Vegetation of Barton Peninsula in the neighbourhood of King Sejong Station (King George Island, maritime Antarctic)
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- Vegetation of Barton Peninsula in the neighbourhood of King Sejong Station (King George Island, maritime Antarctic)
- Other Titles
- 남극 킹조지섬 세종기지 주변 바톤반도의 식생
- Kim, Ji Hee
Lee, Kyu Song
- Biotechnology & Applied Microbiology; Microbiology
- Barton Peninsula; King Sejong Station; Vegetation; environmental changes; maritime Antarctic
- Issue Date
- Kim, Ji Hee, et al. 2007. "Vegetation of Barton Peninsula in the neighbourhood of King Sejong Station (King George Island, maritime Antarctic)". POLAR BIOLOGY, 30(1): 01-14.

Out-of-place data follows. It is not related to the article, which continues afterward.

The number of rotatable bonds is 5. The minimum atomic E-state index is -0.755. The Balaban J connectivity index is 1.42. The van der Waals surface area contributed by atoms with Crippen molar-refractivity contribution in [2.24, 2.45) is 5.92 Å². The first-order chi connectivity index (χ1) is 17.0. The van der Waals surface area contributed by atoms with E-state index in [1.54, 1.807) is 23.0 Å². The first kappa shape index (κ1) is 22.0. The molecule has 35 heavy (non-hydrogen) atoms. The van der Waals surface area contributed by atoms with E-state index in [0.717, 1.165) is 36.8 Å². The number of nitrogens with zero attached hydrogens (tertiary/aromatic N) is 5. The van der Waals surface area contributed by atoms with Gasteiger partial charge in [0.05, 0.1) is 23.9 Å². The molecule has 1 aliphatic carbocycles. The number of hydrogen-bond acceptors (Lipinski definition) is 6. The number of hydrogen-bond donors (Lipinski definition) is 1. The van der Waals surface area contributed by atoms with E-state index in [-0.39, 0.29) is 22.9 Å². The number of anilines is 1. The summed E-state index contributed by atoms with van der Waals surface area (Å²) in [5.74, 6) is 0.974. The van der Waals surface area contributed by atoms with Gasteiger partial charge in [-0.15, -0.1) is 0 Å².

- Plant communities were studied on Barton Peninsula around King Sejong Station on King George Island, maritime Antarctic. The objective of this study was to document the occurrence and distribution of plant assemblages to provide the bases for monitoring the effects of environmental changes and human impact on the vegetation of this area. Approximately 47% of the investigated area was covered by vegetation. Crustose lichens showed the highest mean cover (21%) among vegetation components. The total mean cover of the four dominant taxa, together with the other three major subdominant components, i.e., Usnea spp., Andreaea spp. and Sanionia georgico-uncinata, was 78.2% of the total cover of all the species. Lichen cover and species diversity increased with altitude and the time of exposure from snow. Lichens contributed substantially more to the increased species density and diversity than did bryophytes. Ten plant communities were recognized within the study area. All of them belong to the Antarctic cryptogam tundra formation;they were grouped into four subformations: fruticose lichen and moss cushion subformation, crustose lichen subformation, moss carpet subformation and moss hummock subformation. The moss turf subformation was not found on this region. The Antarctic herb tundra formation was also not found;however, the populations of both Antarctic vascular plants have rapidly expanded around Barton Peninsula in recent years, which may allow development of the Antarctic herb tundra formation in the future.
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